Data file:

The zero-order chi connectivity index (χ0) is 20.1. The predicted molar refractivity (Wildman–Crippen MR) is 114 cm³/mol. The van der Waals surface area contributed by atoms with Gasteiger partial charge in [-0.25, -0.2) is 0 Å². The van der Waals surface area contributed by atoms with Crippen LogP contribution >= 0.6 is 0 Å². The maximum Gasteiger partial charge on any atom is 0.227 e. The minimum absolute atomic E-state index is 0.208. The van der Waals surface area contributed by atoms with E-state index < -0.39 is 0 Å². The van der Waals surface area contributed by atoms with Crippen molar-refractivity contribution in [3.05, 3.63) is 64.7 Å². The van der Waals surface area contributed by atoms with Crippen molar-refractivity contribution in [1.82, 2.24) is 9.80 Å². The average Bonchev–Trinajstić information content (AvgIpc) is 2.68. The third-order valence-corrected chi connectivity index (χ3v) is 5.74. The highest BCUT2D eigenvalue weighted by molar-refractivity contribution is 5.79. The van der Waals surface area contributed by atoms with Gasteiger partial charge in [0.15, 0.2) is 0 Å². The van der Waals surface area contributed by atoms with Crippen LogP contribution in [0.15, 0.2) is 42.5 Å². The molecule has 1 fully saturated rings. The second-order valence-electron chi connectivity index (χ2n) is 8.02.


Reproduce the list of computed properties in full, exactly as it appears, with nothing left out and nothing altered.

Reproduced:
The zero-order chi connectivity index (χ0) is 20.1. The predicted molar refractivity (Wildman–Crippen MR) is 114 cm³/mol. The van der Waals surface area contributed by atoms with Gasteiger partial charge in [-0.25, -0.2) is 0 Å². The van der Waals surface area contributed by atoms with Crippen LogP contribution >= 0.6 is 0 Å². The maximum Gasteiger partial charge on any atom is 0.227 e. The minimum absolute atomic E-state index is 0.208. The van der Waals surface area contributed by atoms with E-state index < -0.39 is 0 Å². The van der Waals surface area contributed by atoms with Crippen molar-refractivity contribution in [3.05, 3.63) is 64.7 Å². The van der Waals surface area contributed by atoms with Crippen molar-refractivity contribution in [1.82, 2.24) is 9.80 Å². The average Bonchev–Trinajstić information content (AvgIpc) is 2.68. The third-order valence-corrected chi connectivity index (χ3v) is 5.74. The highest BCUT2D eigenvalue weighted by molar-refractivity contribution is 5.79. The van der Waals surface area contributed by atoms with Gasteiger partial charge in [0.15, 0.2) is 0 Å². The van der Waals surface area contributed by atoms with Crippen LogP contribution in [0.15, 0.2) is 42.5 Å². The molecule has 1 fully saturated rings. The second-order valence-electron chi connectivity index (χ2n) is 8.02.